FOREST RESTORATION: OPERATION PONDEROSA
The Davis Mountains of West Texas contain some of the largest populations of Rocky Mountain Ponderosa Pine, Pinus ponderosa var. scopulorum, in Texas. The Davis Mountains Preserve in Fort Davis contains a majority of these endemic stands.
Environmental stresses, initially a lack of soil moisture from drought, coupled with secondary bark beetle invasion, have killed the majority of trees. In addition, wildfires in 2011 burned through some of the most productive stands. Up to 75 percent of the Ponderosas in the Davis Mountains Preserve have been lost over the past decade, and it is predicted that losses will continue if nothing is done.
In 2014, Texas A&M Forest Service partnered with The Nature Conservancy to begin reforestation efforts on the Davis Mountains Preserve. TFS foresters assessed 18 stands and made the following recommendations:
- Collect native seed for grow-out and reforestation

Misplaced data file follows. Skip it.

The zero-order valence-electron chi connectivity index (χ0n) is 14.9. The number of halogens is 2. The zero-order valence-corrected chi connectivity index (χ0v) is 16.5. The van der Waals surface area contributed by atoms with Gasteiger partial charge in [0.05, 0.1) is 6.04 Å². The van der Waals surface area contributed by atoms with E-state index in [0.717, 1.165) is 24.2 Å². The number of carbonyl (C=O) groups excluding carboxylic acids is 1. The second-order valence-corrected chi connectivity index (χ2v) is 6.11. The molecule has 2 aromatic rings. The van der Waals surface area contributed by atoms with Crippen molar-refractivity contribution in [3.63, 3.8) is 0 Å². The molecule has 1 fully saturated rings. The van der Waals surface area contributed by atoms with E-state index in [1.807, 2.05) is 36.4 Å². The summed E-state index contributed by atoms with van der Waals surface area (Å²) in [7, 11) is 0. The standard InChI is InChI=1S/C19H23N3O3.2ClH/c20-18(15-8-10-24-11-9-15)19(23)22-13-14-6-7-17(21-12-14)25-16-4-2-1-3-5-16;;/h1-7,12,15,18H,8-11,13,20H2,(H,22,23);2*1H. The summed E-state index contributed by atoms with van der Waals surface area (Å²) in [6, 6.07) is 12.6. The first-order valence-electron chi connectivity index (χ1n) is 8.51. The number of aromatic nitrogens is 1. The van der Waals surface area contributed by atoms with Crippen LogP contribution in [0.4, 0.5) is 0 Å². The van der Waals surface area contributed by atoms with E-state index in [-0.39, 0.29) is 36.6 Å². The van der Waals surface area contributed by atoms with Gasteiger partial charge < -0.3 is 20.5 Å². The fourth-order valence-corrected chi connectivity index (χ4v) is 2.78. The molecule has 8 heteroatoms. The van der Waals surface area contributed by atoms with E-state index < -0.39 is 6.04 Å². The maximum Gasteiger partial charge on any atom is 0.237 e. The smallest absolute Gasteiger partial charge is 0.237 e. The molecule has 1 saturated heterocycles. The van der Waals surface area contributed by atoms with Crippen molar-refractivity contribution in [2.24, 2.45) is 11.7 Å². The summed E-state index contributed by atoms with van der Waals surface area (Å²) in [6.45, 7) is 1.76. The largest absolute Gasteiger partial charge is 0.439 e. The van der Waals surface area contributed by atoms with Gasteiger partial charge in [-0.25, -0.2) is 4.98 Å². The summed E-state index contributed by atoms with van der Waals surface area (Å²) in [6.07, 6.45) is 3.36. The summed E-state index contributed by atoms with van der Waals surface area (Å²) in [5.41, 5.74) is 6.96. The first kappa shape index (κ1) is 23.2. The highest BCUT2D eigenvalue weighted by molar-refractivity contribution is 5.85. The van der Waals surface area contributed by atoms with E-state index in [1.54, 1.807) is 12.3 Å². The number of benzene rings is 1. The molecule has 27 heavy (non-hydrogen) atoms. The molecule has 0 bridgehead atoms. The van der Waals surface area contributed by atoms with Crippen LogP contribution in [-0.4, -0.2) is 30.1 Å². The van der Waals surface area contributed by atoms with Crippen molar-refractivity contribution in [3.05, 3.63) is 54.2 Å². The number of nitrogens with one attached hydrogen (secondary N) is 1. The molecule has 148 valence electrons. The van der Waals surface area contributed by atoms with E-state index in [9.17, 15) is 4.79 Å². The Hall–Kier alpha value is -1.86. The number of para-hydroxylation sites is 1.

- Thin overpopulated stands
- Remove competing vegetation to reduce drought and wildfire threats
- Collect baseline data to be used to monitor the recovery of forest stands
Between 2015 and 2016, TFS received a 3-year $200,000 grant from USDA Forest Service for initial forest stand assessments and management prescriptions. Stands were marked and baseline data gathered in preparation for the thinning of 350 acres. Over 2,000 seedlings were planted in a site prep experiment, and as wildland planting. The wildland planting includes any seedlings that were planted outside of the pre-determined research sites.
TFS scarified large grass growth under pines found with cones to open up areas for natural regeneration. In this site, scarification was completed by hand scraping and removing the layer of pine needles and vegetation. This exposes the bare mineral soil and gives the cones a better chance to take root.
Foresters continually collect cones and have already gathered those to be planted in late 2017 and 2018.
Data shows that seedling survival rate is below 25 percent, with herbivory being the main issue. In this area, gophers are the main issues as they eat the root systems of new, tender seedlings. Compared to other plantings in New Mexico and Arizona, the survival rate is on par with average numbers. Large cone crops on remaining pines and thinning operations have opened up promising seedbeds.